I’m not that great at lyrics (especially if I’m wrong about the aforementioned Oceans of Slumber song). But in my defense, it’s the interpretation that counts (thanks, Dead Poets Society). I have a number of entries, but I must bring up the discography of Rush first. Their drummer, the late and great Neil Peart, was one of the best lyricists ever. I could write a thesis of different Rush lyrics, and of all of them, I have to post the chorus for ‘Freewill’. It’s a relatable song that deserves to be in the motivational category, and it’s very apt for our “You gotta do what everyone else is doing!” society.

“You can choose a ready guide in some celestial voice” / “If you choose not to decide you still have made a choice” / “You can choose from phantom fears and kindness that can kill” / “I will choose above, that’s clear” / “I will choose freewill!”

I also love the lyrics for the pirate-themed metal band, Alestorm. The lyrics so authentically capture the feeling of pirate sea shanties, I always question if I’m listening to a cover. Allow me to include an excerpt from one of their songs:

“Hey, you’re banjaxed!” / “Hey, you’re screwed!” / “And death is coming for you!” / “Trapped on an island, lost at sea!” / “Shipwrecked you’ll cease to be!”

Another song with great lyrics is ‘When the Wild Wind Blows’, one of the more recent tracks from metal veterans Iron Maiden. I think it’s pretty timely, considering the reason behind recent events. Key word: “Think”. I could be reading these damn lines wrong!

“Have you heard what they said on the news today?” / “Have you heard what is coming to us all?” / “That the world as we know it will be comin’ to and end” / “Have you heard? Have you heard?”

Lastly, I’ll bring up a very obscure band that has recently released a massive banger factory last year: Helion Prime. They are power metal, with lyrics influenced by real-world science. Question Everything, the aforementioned banger factory, is a phenomenal album and I highly recommend buying it to support them (and listening to it to). Since it’s Women’s History Month, I’ll include an excerpt from the track ‘Madame Mercury’, which is (probably?) a salute to computer programming pioneer Ada Lovelace. Or NASA engineer Katherine Johnson. Or… well, in this context, all that matters is that it’s about a woman!

“Let’s hear it for the human computer!” / “West area warrior!” / “Pillar of justice and honor” / “Madame Mercury is here to” / “Fight for the dream and” / “take her place in the race to go beyond” / “the stratosphere” / “the highest tier to space!” / “Hold your ground, take a look around” / “It’s in your right to ignite” / “The flame that fuels the mind” / “Do your best, and you will rise!”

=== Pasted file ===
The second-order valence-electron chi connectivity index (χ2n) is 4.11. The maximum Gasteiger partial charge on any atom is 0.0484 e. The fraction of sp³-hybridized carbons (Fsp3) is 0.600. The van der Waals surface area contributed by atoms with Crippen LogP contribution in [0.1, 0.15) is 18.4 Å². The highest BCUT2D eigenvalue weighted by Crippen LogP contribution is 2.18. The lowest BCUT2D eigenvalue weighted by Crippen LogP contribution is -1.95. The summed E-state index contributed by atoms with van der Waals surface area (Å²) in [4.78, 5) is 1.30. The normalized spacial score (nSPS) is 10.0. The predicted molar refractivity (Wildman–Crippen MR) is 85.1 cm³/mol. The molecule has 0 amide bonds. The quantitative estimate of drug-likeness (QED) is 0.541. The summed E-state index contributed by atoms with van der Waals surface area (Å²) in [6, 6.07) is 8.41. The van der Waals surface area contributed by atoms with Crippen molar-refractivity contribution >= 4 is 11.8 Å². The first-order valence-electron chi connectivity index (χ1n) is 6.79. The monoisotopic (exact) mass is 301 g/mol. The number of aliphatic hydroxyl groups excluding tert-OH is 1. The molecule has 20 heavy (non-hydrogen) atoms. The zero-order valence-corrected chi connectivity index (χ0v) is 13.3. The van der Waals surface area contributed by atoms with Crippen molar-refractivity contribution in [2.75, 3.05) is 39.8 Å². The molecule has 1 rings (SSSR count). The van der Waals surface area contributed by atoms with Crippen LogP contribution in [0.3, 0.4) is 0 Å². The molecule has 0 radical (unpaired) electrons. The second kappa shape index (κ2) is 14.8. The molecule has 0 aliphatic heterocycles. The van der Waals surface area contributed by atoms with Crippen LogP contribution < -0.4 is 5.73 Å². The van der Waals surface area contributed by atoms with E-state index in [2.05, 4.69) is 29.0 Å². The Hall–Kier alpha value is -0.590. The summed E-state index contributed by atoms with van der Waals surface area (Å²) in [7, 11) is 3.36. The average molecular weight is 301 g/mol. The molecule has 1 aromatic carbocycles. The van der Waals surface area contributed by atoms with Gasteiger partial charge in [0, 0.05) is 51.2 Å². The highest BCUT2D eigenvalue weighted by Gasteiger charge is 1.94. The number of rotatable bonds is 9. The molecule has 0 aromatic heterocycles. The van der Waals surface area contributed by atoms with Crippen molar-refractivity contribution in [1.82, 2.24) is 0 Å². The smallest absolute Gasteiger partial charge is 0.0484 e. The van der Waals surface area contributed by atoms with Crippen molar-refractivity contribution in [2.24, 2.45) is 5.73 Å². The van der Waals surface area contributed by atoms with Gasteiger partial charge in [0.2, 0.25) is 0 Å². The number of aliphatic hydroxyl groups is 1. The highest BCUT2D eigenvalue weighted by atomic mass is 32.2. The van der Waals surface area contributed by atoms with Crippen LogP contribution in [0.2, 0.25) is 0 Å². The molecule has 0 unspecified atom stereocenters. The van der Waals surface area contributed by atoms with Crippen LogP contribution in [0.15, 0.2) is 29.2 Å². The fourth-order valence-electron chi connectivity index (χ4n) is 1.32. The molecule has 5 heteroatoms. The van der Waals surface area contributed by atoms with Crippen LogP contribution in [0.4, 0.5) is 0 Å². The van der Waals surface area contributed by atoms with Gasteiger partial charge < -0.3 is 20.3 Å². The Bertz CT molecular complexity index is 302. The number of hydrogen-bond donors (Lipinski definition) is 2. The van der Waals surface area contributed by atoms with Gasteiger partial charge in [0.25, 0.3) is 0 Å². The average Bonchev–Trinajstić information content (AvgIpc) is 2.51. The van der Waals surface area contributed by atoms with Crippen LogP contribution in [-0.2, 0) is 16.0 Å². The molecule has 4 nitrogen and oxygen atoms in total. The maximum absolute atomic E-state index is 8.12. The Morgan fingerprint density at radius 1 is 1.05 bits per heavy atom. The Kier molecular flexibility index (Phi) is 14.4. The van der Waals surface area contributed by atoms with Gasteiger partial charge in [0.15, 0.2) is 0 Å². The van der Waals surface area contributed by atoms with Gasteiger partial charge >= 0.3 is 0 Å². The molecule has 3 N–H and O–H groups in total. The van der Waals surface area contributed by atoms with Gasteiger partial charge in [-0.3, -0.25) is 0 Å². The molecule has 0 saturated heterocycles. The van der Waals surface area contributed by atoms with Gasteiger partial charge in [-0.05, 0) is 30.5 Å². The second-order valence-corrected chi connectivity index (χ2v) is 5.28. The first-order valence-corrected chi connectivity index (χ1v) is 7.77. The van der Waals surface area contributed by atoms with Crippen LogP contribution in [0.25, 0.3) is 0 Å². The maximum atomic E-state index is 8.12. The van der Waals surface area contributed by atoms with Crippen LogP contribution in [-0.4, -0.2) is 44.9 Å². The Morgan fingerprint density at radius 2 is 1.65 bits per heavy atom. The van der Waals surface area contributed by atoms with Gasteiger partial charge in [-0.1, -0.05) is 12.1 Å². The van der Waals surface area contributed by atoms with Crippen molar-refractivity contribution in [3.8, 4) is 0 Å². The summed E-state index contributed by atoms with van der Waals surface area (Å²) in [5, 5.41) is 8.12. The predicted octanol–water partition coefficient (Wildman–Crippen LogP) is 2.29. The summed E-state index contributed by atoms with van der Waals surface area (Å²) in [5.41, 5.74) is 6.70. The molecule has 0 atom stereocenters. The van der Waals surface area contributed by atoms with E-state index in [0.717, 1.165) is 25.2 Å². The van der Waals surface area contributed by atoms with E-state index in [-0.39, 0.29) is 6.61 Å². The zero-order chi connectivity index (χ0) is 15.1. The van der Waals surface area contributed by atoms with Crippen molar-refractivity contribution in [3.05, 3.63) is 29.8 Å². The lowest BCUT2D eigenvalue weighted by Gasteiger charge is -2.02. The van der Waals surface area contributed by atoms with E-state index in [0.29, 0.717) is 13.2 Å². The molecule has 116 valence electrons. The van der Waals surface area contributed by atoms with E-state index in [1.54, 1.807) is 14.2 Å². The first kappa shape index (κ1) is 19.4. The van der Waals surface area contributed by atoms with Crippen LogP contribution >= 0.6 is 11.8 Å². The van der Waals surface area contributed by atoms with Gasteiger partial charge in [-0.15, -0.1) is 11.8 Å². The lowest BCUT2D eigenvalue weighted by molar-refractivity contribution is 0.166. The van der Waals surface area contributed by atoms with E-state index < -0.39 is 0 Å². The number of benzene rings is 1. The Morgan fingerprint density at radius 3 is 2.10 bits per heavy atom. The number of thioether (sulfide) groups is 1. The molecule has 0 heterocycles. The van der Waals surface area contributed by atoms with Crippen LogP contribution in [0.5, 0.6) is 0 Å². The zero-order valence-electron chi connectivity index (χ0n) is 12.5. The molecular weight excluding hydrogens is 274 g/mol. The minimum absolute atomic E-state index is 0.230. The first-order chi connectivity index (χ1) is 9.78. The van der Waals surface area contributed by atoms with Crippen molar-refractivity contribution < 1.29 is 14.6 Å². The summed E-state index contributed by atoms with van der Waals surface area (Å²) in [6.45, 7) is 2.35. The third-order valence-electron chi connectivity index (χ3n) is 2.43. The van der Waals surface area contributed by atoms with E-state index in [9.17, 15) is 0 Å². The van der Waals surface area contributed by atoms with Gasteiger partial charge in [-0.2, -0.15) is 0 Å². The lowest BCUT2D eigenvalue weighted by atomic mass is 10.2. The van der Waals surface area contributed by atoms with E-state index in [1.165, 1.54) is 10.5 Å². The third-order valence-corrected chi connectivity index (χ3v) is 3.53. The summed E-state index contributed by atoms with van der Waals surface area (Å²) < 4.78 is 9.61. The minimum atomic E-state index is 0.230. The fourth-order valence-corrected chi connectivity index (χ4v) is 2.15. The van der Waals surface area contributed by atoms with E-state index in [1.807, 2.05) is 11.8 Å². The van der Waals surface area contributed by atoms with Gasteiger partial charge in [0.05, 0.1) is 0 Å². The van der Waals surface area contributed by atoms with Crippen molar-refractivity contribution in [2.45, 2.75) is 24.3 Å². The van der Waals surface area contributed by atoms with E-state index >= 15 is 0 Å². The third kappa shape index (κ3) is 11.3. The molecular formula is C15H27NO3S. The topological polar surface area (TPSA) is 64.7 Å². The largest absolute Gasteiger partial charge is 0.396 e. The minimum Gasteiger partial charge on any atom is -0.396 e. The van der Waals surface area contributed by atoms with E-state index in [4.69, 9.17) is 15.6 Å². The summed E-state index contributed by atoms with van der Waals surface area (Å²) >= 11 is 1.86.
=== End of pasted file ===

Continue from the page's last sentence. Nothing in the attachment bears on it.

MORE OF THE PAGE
Well, this is a conundrum. I, more-or-less, don’t like anything in the charts. Epica’s new album, Omega, is in the charts. However, I’m still playing catch-up with them and I don’t want to skip three whole albums just for this post (it’s called O.C.D., F.Y.I.). Fortunately, Sophie didn’t specify that the choice has to be in the CURRENT charts.

Thanks to Amaranthe’s Facebook page, I learned that their first ever single, ‘Hunger’, actually topped Swedish charts a little over ten years ago (I’m tempted to move to Sweden if their tastes are THAT good…). Compared to the beasts they are now, ‘Hunger’ shows signs of a young, feisty Amaranthe that was still trying to figure itself out. But hey, I still love it.


Honestly, I don’t have many, like, life-based memories associated with a song. I think the first time I heard Iron Maiden’s classic, ‘Run to the Hills’, was back when I made an attempt to have friends as a lad. I actually went to their house (which I would never do now, COVID or no COVID), and watched them play the hip new XBox game, Rock Band. ‘Run to the Hills’ was on there, and I thought it was a really good song. But thanks to me ol’ mum, I wouldn’t get to listen to Iron Maiden in earnest for twelve more years. That’s a lot of buildup for a band!


I hate singing. I don’t know about you, but I wanted to smash my face into a window whenever we had to sing Americana songs in music class in grade school. So, generally, no matter how much I like a song, I will never sing it. I’m also bad at memorizing lyrics to even my favoritest songs (in case you couldn’t tell from me not knowing what Oceans of Slumber’s ‘Pray for Fire’ is about). 

But if I can memorize lyrics, I tend to mumble them at times. Remember Ghost? Thanks to their combination of disco, metal, and the occult, I find their lyrics to be some of the easiest to commit to memory. But in case you couldn’t tell, not all of them should be sung in a public place. ‘From the Pinnacle to the Pit’ and ‘Rats’ are fine, but I would get exorcised on the spot if I dared break out into the chorus of ‘Monstrance Clock’.


Honestly, I tend to go into artists expecting to like them. However, there are some times where I liked something more than I thought I would. UNPOPULAR OPINION ALERT! For instance, I kinda-sorta like the newer music of Evanescence more than their older stuff. I felt like they had the same angst as before, but with more class to it. I didn’t expect to like them at all, and the fact that I listened to the pre-released tracks for The Bitter Truth is… actually, I don’t know how I should feel about that.

Beyond that, though, I was legitimately bamboozled by In This Moment. The beauty of listening to bands in order is to see them change in a time-lapse-photography-y manner. I imagine most people started with Blood or Black Widow. But I went through their very normal-sounding first three albums first. And when I got to Blood’s titular track, I was hoodwinked. The change in style was one thing, but the other factor was that it sounded like a song from Slipknot, one of my least favorite bands of all time. Of course, since I brought up the lewd song with Brent Smith before, ‘Blood’ won’t exactly catch you off guard. Hooray, context sensitivity!